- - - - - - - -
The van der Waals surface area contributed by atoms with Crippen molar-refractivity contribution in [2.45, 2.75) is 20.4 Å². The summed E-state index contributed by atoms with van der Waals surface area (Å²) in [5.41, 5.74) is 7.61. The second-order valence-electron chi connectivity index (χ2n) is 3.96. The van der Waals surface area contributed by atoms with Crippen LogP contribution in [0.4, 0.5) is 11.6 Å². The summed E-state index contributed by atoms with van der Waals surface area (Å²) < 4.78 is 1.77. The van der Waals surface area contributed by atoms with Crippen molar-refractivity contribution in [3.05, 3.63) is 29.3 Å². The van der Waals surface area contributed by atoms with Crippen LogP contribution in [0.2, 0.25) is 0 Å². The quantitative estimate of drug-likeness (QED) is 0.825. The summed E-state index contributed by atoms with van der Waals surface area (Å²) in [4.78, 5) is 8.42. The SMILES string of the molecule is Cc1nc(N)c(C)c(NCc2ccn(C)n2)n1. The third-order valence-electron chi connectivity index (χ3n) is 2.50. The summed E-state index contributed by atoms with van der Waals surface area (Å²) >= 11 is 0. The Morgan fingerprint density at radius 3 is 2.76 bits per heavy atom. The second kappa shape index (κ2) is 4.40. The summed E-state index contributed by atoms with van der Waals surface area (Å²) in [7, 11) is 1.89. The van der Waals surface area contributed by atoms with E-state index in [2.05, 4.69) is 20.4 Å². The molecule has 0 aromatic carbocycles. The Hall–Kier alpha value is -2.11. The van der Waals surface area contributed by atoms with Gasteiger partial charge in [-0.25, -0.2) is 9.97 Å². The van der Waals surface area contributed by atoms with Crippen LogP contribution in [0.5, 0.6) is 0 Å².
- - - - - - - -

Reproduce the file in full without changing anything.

The van der Waals surface area contributed by atoms with Crippen molar-refractivity contribution in [2.45, 2.75) is 20.4 Å². The summed E-state index contributed by atoms with van der Waals surface area (Å²) in [5.41, 5.74) is 7.61. The second-order valence-electron chi connectivity index (χ2n) is 3.96. The van der Waals surface area contributed by atoms with Crippen LogP contribution in [0.4, 0.5) is 11.6 Å². The summed E-state index contributed by atoms with van der Waals surface area (Å²) < 4.78 is 1.77. The van der Waals surface area contributed by atoms with Crippen molar-refractivity contribution in [3.05, 3.63) is 29.3 Å². The van der Waals surface area contributed by atoms with Crippen LogP contribution in [0.2, 0.25) is 0 Å². The quantitative estimate of drug-likeness (QED) is 0.825. The summed E-state index contributed by atoms with van der Waals surface area (Å²) in [4.78, 5) is 8.42. The SMILES string of the molecule is Cc1nc(N)c(C)c(NCc2ccn(C)n2)n1. The third-order valence-electron chi connectivity index (χ3n) is 2.50. The summed E-state index contributed by atoms with van der Waals surface area (Å²) >= 11 is 0. The Morgan fingerprint density at radius 3 is 2.76 bits per heavy atom. The second kappa shape index (κ2) is 4.40. The summed E-state index contributed by atoms with van der Waals surface area (Å²) in [7, 11) is 1.89. The van der Waals surface area contributed by atoms with E-state index in [2.05, 4.69) is 20.4 Å². The molecule has 0 aromatic carbocycles. The Hall–Kier alpha value is -2.11. The van der Waals surface area contributed by atoms with Gasteiger partial charge in [-0.25, -0.2) is 9.97 Å². The van der Waals surface area contributed by atoms with Crippen LogP contribution in [0.5, 0.6) is 0 Å².